Python Design Patterns - composition vs. inheritance

Bruno Desthuilliers bruno.42.desthuilliers at wtf.websiteburo.oops.com
Fri Nov 16 19:14:53 CET 2007


snewman18 at gmail.com a écrit :
(snip)
> It's hard to apply some of the available
> material's examples to Python since a lot of the documentation I find
> is specific to implementations in lower-level languages and don't
> apply to Python. 

Fact is that quite a few design patterns are mostly workaround the 
low-level and lack of dynamism of the C++/Java family. In higher-level 
dynamic languages like Python, Ruby etc, they are not "patterns", they 
are idioms with a good builtin support !-)

> (such as the Strategy pattern?)

The "Strategy" pattern is mostly about delegating (part of) a behaviour 
to someone else. As such, it can be found (one way or another) in almost 
any language - even in C with function pointers (look at how the C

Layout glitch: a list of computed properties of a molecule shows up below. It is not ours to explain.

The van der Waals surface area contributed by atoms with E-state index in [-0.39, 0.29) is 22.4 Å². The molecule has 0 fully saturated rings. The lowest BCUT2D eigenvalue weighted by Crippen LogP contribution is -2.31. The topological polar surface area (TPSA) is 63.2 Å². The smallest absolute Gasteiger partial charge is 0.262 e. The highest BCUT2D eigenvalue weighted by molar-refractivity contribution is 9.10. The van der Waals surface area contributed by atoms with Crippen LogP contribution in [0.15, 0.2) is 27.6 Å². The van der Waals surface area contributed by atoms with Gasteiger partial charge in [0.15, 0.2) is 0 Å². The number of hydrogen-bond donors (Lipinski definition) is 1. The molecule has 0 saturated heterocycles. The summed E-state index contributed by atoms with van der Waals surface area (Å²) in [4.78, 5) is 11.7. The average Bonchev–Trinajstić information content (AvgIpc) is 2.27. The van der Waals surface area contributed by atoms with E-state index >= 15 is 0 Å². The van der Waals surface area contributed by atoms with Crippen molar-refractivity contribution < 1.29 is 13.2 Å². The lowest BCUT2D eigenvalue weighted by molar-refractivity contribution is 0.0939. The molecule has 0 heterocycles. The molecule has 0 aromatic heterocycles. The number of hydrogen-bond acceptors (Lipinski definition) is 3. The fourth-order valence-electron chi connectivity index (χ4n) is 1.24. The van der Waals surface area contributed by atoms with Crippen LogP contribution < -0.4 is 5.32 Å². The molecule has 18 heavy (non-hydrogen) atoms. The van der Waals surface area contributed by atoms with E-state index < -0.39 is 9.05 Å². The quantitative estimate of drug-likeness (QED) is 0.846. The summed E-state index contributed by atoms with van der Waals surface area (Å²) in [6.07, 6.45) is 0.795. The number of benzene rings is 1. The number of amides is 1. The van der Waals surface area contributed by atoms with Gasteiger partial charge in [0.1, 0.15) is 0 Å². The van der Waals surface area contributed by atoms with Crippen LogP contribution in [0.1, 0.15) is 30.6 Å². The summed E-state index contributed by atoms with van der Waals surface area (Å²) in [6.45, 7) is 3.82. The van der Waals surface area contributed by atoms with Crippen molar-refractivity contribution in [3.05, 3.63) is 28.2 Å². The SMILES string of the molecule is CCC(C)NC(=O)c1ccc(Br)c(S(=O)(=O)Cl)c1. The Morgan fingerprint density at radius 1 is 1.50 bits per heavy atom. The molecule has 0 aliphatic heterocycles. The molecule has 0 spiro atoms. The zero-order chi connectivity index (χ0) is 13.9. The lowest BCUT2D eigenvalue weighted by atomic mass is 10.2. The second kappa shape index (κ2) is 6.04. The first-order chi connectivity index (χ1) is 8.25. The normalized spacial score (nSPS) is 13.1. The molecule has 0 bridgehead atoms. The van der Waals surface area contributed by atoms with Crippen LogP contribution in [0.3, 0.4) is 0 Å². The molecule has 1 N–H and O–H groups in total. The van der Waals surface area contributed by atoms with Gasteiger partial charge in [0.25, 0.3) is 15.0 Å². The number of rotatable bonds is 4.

stdlib sort() function works...).

> My understanding was that using __getattr__ was either called
> delegation or a Command pattern,

Now we have proper computed attributes, __getattr__ is mainly used for 
delegation, yes. But some years ago, it was also the way to implement 
computed attributes.

(snip)

>> Of course there are just reasons to create such delegation methods - if
>> for example the property/method is of general interest to the Pet, but
>> implemented by means of the owner. But I've got difficulties even to
>> imagine such thing, at least in your actual example.
> 
> Yeah, I was struggling to come up with a decent example - a pet's
> address was about the best example of a delegated property I could
> think of. If someone has a better set of objects that make sense, let
> me know and I'll probably feel less foolish asking.


class Forbidden(Exception): pass

class Interceptor(object):
   def __init__(self, obj, allow_access):
     self.__obj = obj
     self.__allow_access = allow_access

   def __getattr__(self, name):
       if self.__allow_access(self.__obj, name):
           return getattr(self.__obj, name)
       else:
           raise Forbidden

As Carl mentioned, real-life code usually uses more technical objects 
than domain objects.





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